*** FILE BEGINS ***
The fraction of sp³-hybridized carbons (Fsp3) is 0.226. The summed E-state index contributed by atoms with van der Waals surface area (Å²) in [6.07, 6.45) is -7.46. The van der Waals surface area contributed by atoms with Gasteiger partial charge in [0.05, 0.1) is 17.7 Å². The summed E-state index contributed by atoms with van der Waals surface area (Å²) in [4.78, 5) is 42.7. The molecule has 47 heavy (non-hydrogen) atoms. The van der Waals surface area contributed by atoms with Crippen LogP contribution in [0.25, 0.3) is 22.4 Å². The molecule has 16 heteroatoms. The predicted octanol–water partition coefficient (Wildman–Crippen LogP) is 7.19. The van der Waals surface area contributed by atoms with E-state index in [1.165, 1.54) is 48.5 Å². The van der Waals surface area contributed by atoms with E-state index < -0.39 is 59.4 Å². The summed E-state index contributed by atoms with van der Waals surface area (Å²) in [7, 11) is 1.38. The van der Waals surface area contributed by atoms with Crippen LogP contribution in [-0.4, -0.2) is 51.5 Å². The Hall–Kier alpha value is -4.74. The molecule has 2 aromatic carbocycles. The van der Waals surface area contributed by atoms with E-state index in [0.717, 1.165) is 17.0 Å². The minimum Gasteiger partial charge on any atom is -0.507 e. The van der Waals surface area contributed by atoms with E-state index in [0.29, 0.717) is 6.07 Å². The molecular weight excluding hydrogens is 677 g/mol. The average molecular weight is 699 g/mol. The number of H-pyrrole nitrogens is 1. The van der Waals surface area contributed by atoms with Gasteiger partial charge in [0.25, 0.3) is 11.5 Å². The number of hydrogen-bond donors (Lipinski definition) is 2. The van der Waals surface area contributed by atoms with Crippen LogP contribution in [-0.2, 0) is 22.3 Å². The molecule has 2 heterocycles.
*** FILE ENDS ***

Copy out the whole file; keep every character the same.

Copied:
The fraction of sp³-hybridized carbons (Fsp3) is 0.226. The summed E-state index contributed by atoms with van der Waals surface area (Å²) in [6.07, 6.45) is -7.46. The van der Waals surface area contributed by atoms with Gasteiger partial charge in [0.05, 0.1) is 17.7 Å². The summed E-state index contributed by atoms with van der Waals surface area (Å²) in [4.78, 5) is 42.7. The molecule has 47 heavy (non-hydrogen) atoms. The van der Waals surface area contributed by atoms with Crippen LogP contribution in [0.25, 0.3) is 22.4 Å². The molecule has 16 heteroatoms. The predicted octanol–water partition coefficient (Wildman–Crippen LogP) is 7.19. The van der Waals surface area contributed by atoms with E-state index in [1.165, 1.54) is 48.5 Å². The van der Waals surface area contributed by atoms with E-state index < -0.39 is 59.4 Å². The summed E-state index contributed by atoms with van der Waals surface area (Å²) in [7, 11) is 1.38. The van der Waals surface area contributed by atoms with Crippen LogP contribution in [-0.4, -0.2) is 51.5 Å². The Hall–Kier alpha value is -4.74. The molecule has 2 aromatic carbocycles. The van der Waals surface area contributed by atoms with E-state index in [0.717, 1.165) is 17.0 Å². The minimum Gasteiger partial charge on any atom is -0.507 e. The van der Waals surface area contributed by atoms with E-state index in [0.29, 0.717) is 6.07 Å². The molecular weight excluding hydrogens is 677 g/mol. The average molecular weight is 699 g/mol. The number of H-pyrrole nitrogens is 1. The van der Waals surface area contributed by atoms with Gasteiger partial charge in [0.25, 0.3) is 11.5 Å². The number of hydrogen-bond donors (Lipinski definition) is 2. The van der Waals surface area contributed by atoms with Crippen LogP contribution in [-0.2, 0) is 22.3 Å². The molecule has 2 heterocycles.